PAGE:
8. Hi Biljana, I live in Sydney too. I was diagnosed with POTS in 2014 after bouncing around specialists for quite a few years. This forum is the best support network. Please feel free to message me if you want to swap notes about Sydney doctors who know about POTS - they are rare! Hope your health improves soon. Angie
  9. Yes! Yes! Yes! I wrote a post about this problem earlier this year... To overcome this weird rebound effect, I focus on strength training with my personal trainer and don't let my heart rate get too high. A high intensity cardio workout will always set it off. I feel great whilst exercising but that night or a day later when I'm at rest my body will go berserk. It's very weird. Don't give up on exercise though because I feel better for it. My POTs flare ups have been less severe since building muscle especially in my legs.
  10. Stephanie, I read your post yesterday and I keep thinking about your subject line, "When do you decide you've had enough". When I was in the middle of a terrible POTS flare up earlier this year I had some extremely dark moments. The days started blurring together - I was overwhelmed by the uncertainty, fear and pain. Keep reminding yourself that you're strong and resilient - this nightmarish time will end. Sending you lots of positive vibes! You're not alone.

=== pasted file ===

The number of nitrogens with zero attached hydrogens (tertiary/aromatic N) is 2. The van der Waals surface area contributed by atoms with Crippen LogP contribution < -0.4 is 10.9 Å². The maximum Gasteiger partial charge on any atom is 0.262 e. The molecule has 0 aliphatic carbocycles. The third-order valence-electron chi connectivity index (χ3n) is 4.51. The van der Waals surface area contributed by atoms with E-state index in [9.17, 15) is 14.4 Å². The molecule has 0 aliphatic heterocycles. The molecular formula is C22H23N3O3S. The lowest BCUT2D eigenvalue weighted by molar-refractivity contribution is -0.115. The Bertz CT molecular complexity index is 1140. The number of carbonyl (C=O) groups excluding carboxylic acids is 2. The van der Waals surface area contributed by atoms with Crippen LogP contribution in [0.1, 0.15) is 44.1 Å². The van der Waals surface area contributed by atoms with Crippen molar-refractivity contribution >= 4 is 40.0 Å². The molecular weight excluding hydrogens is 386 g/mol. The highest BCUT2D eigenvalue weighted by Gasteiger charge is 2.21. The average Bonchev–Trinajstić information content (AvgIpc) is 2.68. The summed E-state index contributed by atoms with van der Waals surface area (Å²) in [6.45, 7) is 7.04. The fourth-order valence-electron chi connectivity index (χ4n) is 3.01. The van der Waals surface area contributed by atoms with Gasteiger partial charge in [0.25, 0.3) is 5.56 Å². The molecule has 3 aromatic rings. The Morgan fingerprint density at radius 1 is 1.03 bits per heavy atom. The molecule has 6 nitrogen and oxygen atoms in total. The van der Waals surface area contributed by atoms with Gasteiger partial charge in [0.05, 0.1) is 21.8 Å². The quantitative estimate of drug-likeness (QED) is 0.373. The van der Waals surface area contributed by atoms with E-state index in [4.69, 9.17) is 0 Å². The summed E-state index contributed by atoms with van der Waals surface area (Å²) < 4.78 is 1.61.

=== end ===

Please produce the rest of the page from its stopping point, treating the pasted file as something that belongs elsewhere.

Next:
11. Hi Jane, A Neurologist called Dr Judy Spies specialises in autonomic disorders at Royal Prince Alfred Hospital, Camperdown, Sydney. I found her very helpful. Good luck with it all! Cheers, Angie
  12. Hi Josh, I can relate to living with terrible chest pain. It is extremely frightening. Even though I've been told by my cardiologist that my chest pain is not life threatening it is always scary when it occurs. I also experience fatigue after a bad episode. I'm afraid I don't have much advice for you, except don't push yourself. Listen to your body and rest when you need to. Hope you start to feel better soon. Angie